Benedict Anderson’s ground-breaking 1983 book, Imagined Communities, argues that nations are socially constructed, not inherent by blood or territory. Through print and communal rituals – flags, anthems, memorials, etc.- an emotional community is formed which can grow into larger nations.

Putin’s current argument is that Ukraine is part of the Russian community. For Putin, Ukrainian statehood is a false construction. The Russian leader considers Ukraine as part of Russia’s identity. Ukraine and Russia, in Anderson’s terms, are part of the same imagined community, the same nation. The same argument was used by Russia during the Georgia/Russia war of 2008 concerning the separatist regions of South Ossetia and Abkhazia as well as the annexation of Crimea in 2014.

Instead of ideological arguments about capitalism vs. communism, or geopolitical arguments against NATO expansion and spheres of influence, Putin is positioning himself as the leader of the Russian tribe. Ukraine (at least the eastern part), South Ossetia, Abkhazia, and Crimea are all part of Putin’s imagined community. Russia and the Near Abroad are indivisible. How far that extends in his mind is hard to say. There have been tensions about the rights of ethnic Russians in the Baltic states, and they too could be part of his imagination.

What is confusing here is the relationship between Putin’s recent communitarian presentation and geopolitics. My former colleague at the Graduate Institute André Liebich wrote a most perceptive article about nationalism in which he proposed that in Western Europe states created nations, while in Central and Eastern Europe nations created states.  In the new Hungarian constitution, for example, it says: “Hungary, guided by the ideal of the Hungarian nation, taking responsibility for all Hungarians living abroad…”. Hungarians living abroad means ethnic Hungarians who may be citizens of Romania or elsewhere.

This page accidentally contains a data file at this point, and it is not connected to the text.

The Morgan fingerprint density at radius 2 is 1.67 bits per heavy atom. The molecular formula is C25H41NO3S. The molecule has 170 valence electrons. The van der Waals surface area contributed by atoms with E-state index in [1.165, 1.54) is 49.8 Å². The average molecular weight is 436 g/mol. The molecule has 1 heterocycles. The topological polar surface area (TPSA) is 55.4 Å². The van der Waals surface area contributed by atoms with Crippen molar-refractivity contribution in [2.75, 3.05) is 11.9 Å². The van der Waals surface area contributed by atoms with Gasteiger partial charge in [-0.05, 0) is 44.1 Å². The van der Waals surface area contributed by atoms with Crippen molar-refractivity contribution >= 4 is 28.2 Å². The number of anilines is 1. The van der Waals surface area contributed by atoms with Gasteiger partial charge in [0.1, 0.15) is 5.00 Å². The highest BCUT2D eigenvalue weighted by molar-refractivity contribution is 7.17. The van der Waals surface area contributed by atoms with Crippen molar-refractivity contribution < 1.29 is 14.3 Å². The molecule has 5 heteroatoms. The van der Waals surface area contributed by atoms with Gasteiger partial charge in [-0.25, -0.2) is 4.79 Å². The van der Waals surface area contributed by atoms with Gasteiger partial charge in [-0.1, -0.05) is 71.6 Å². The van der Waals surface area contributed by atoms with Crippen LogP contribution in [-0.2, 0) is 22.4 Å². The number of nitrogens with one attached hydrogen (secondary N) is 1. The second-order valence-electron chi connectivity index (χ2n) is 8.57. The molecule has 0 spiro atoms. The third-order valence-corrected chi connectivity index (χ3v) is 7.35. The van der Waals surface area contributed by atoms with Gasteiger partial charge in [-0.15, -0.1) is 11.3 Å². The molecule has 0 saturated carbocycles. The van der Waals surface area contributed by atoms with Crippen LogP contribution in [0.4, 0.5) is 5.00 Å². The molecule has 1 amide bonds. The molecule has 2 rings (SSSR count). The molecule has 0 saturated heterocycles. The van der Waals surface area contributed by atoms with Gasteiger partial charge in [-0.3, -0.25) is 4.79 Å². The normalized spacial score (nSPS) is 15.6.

The relationship between nations and states is complex. As the British-Czech philosopher and social anthropologist Ernst Gellner said: “Every nation should have a state and every state should have a nation. And hopefully they’re the same.” But they are not always the same. There are very few homogeneous nation-states where one ethnic group makes up the overwhelming population. And throughout history, according to Irish academic Fred Halliday, the rare homogeneous nation-states have been genocidal.

A superficial analysis of Putin’s recent speech shows that he has moved beyond the 2015 UN speech along diplomatic, geopolitical lines. His passionate defense of Russian identity, his presentation of his imagined community leaves little room for dialogue or resolution. He presented himself as the leader of a tribe fighting to defend its territory against incursion. This is no longer the Cold War language of communism vs. capitalism.

Appealing to community is emotional. Identity politics are emotional. Given those realities, it is hard to see how a space can be created for peaceful resolution of the crisis.

Daniel Warner is the author of An Ethic of Responsibility in International Relations. (Lynne Rienner). He lives in Geneva.